Foursquare is reportedly on the verge of landing a large venture capital investment which will let it dramatically expand its enterprise, according to people in the know. We know it's hot technology ... but what's Foursquare's direction going to be?
The news has surfaced over at the Wall Street Journal in a piece which fingers Silicon Valley venture firm Andreessen Horowitz as the likely leaders of this latest funding round. The newspaper suggests an announcement is due as soon as this week, and quotes an AH spokeswoman on the matter (AH has "a lot of respect" for Foursquare's team, and it's "an outstanding startup"). But it's vague on the amount of cash that'll be handed over. While the WSJ is confident enough to publish this piece, citing the usual "people familiar with" the industry as sources, without knowing how much money the location-based service is likely to get, we can't necessarily guess what it'll be used for, or how much of a significant boost to its business it'll be.
We do know that Foursquare raised about $1.35 million in a funding round last September, that it's added five new staff members since January 2010 (bringing it to a total of 27) and that it now has 1.7 million users, growing at a rate of about 10,000 per day. These are all key indicators of a Web-based startup that's got a firm grip on success—particularly the new staff joining the team. We've been impressed by Foursquare's big strides in the brand-new location-based gaming business, and it appears that its plan to dominate the LBS business is to cleverly shun the simplest option—of embedding a basic ad system into its offerings—and instead to pursue high-profile advertising partners that turn the site's game into a more interactive advertising experience. It almost reminds us of the alternative approach to mobile ads that Apple's following with iAd.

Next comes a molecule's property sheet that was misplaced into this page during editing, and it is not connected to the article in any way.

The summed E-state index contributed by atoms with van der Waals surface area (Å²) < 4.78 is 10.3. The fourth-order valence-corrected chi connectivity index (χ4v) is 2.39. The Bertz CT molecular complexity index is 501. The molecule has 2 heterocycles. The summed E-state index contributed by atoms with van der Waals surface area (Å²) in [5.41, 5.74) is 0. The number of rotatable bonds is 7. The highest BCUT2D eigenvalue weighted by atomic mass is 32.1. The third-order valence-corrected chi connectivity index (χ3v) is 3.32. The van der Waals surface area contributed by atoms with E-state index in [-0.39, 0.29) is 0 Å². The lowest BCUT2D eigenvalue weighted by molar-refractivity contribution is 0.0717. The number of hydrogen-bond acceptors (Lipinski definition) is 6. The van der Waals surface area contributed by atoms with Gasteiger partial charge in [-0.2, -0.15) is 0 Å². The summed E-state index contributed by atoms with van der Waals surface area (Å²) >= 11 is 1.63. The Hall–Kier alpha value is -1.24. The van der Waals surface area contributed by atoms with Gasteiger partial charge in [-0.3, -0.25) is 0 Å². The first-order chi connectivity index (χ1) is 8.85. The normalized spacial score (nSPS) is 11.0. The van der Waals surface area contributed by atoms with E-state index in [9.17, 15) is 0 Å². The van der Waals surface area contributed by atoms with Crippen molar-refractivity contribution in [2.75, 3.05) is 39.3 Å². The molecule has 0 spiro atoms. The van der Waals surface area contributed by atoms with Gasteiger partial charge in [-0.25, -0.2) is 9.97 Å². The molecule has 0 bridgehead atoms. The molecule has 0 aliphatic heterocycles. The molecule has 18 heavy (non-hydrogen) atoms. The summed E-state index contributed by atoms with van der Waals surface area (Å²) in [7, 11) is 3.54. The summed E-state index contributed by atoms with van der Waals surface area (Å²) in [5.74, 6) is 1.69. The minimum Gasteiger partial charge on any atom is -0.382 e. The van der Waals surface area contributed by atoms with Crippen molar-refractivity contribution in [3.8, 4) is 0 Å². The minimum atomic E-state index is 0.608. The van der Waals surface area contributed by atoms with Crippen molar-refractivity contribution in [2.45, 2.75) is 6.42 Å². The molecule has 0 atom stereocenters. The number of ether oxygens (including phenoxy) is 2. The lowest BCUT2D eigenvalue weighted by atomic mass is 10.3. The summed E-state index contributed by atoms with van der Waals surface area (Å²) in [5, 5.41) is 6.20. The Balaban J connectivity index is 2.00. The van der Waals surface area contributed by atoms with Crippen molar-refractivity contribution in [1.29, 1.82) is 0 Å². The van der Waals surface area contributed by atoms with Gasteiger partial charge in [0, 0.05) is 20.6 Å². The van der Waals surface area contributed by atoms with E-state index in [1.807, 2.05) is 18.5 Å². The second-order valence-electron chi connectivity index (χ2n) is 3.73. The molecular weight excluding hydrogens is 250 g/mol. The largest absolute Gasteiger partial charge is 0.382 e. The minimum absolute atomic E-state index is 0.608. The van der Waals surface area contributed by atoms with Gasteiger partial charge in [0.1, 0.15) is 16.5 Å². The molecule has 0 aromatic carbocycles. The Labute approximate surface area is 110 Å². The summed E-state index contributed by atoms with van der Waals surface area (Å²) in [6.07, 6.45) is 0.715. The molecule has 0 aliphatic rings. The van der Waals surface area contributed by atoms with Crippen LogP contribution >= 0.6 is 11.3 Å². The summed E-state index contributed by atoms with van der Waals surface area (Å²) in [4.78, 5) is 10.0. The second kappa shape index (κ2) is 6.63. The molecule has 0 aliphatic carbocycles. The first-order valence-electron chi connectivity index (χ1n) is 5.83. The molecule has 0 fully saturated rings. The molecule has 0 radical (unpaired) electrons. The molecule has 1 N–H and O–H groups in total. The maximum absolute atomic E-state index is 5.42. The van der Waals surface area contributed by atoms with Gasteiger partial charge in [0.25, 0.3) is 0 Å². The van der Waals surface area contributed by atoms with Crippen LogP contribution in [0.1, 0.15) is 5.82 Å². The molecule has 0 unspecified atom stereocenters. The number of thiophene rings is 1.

What the WSJ's article does imply is that the cash injection Foursquare is about to land may be more significant than the modest million-plus it earned in September 2009. The cash may allow the team to expand more, and that would potentially boost Foursquare's negotiating power with advertising partners as well as allow it to boost its programming team to create more innovative developments to its core game systems. It certainly has to do try this route for development as rivals are quickly emulating some of Foursquare's features in an attempt to catch up—Yelp, for example, has recently cloned the Foursquare "mayoral" user ranking system with levels like dukes, barons, and kings. And recently Twitter added "places" powers to its social networking system, which doesn't compete directly with Foursquare's business but does compete for mindshare among users who will have to work out which of their social apps to concentrate their location-based social networking efforts on.
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